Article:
Tonight I went swimming after work for the first time in about 4 months. I am feeling so much better, so much more like myself, and so in spite of a 7 am meeting and solid work til just before 5 pm, I showed up for swimming ready to go, excited to be back! I headed into the pool, right at the point when it empties of children finishing swimming lessons and adults aren't all quite there for length swims. It is a crowded pool - I think I have written before about the "swim or be swum over" mantra. So I try and get in a quickly as possible and get out before the crowds come.
Today I started and swam two lengths, with virtually no one else in the pool. As I finished this first set of lengths, a man sitting on the edge of my lane, motioned for me to come over. He proceeded to tell me that first, I wasn't swimming the circuit properly ("during the day we ____, but at night we do it this way"). So I thanked him, and then he proceeded to look at me and then at the lane beside me.
"Am I in the wrong lane?" I asked. "If you plan to swim at that speed you are!" he said...apparently I was too slow for his lane also!! So, very sheepishly, I moved over to the other lane, where another gentleman looked on, and he also seemed quite embarrassed for me. I asked if I could just follow him so I got the routine right, he nodded and I did.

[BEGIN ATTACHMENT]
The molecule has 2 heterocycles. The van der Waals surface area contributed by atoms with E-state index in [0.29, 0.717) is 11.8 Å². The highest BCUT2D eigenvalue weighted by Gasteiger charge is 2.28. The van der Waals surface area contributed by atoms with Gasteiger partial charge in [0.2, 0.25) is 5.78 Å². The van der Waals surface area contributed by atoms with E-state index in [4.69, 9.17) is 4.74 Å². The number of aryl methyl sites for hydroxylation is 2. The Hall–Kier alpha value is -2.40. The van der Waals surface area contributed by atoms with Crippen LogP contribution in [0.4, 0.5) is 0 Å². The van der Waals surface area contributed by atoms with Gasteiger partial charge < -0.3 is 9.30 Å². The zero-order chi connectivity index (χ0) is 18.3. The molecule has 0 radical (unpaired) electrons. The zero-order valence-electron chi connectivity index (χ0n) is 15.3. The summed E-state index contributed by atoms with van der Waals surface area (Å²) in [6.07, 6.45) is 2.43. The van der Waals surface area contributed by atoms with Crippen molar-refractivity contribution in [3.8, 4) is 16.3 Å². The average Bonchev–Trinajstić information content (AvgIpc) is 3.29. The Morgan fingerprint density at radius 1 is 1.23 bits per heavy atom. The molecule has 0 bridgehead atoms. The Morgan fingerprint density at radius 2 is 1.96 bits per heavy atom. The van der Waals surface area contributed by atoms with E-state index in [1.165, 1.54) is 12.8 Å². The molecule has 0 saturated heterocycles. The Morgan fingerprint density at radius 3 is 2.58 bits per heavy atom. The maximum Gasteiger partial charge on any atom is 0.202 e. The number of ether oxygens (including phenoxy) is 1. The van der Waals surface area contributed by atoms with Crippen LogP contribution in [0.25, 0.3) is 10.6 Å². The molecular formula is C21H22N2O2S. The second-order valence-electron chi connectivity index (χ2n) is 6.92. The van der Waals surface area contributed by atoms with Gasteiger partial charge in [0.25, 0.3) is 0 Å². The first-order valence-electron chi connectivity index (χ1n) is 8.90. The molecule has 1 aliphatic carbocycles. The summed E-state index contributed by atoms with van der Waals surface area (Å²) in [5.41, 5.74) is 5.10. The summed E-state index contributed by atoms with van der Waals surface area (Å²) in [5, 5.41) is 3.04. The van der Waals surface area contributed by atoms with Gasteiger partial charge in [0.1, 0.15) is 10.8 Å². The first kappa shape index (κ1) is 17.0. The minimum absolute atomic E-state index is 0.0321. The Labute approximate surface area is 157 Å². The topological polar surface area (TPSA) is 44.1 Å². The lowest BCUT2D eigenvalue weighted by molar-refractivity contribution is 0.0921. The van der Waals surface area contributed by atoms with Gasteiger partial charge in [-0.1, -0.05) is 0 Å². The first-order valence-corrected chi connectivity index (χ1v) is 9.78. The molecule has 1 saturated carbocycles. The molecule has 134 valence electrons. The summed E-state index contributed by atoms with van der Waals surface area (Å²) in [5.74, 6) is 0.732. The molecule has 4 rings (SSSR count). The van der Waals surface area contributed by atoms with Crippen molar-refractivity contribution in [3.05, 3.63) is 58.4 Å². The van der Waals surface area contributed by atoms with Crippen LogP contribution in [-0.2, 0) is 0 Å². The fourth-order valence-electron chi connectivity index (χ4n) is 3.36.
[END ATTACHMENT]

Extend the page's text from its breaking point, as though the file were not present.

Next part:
The most interesting part of this story to me, is what happened next. I spent the next two lengths ranting in my mind about "That guy" in the other lane - he was wearing flippers - of course he would go faster, didn't he realize I was a cancer survivor, out swimming after a full day of work - wasn't that good enough?!? On and on my mind raced. After two more lengths, I paused. Was this really how I wanted to spend the next half hour? What did I need to do to move forward and enjoy both the gift of my good health and this time for swimming...
And so I chose...happier, more grateful thoughts. Flipper guy was still swimming when I got out of the pool, and I had almost forgotten he was there!
This experience reminded me of one of my favourite quotes by Viktor Frankl:
Between stimulus and response there is a space. In that space is our power to choose our response. In our response lies our growth and our freedom.
The fact that he is writing about the power to choose our response is astounding when you consider that he wrote that from a Nazi concentration camp - where he was a Jewish psychiatrist and neurologist who survived the Holocaust. He is the author of an interesting book called, Man's Search for Meaning.
While I am in no way trying to compare switching lanes in a swimming pool with anything he experienced, I do think he makes a really important point: everyday I have choices about my responses. Knowing that there is space and that in that space we have the power to choose, is something I need to remember and practice.
As we get closer to the countdown on our return to Ontario, there are so many pieces daily that unfold in ways I can't control or can't imagine... I can get frustrated or anxious (which I do) ...or I can notice the small space between the stimulus and my response and make a choice. That space and that choice speaks to me of possibility, of hopefulness and of great swims in the weeks to come!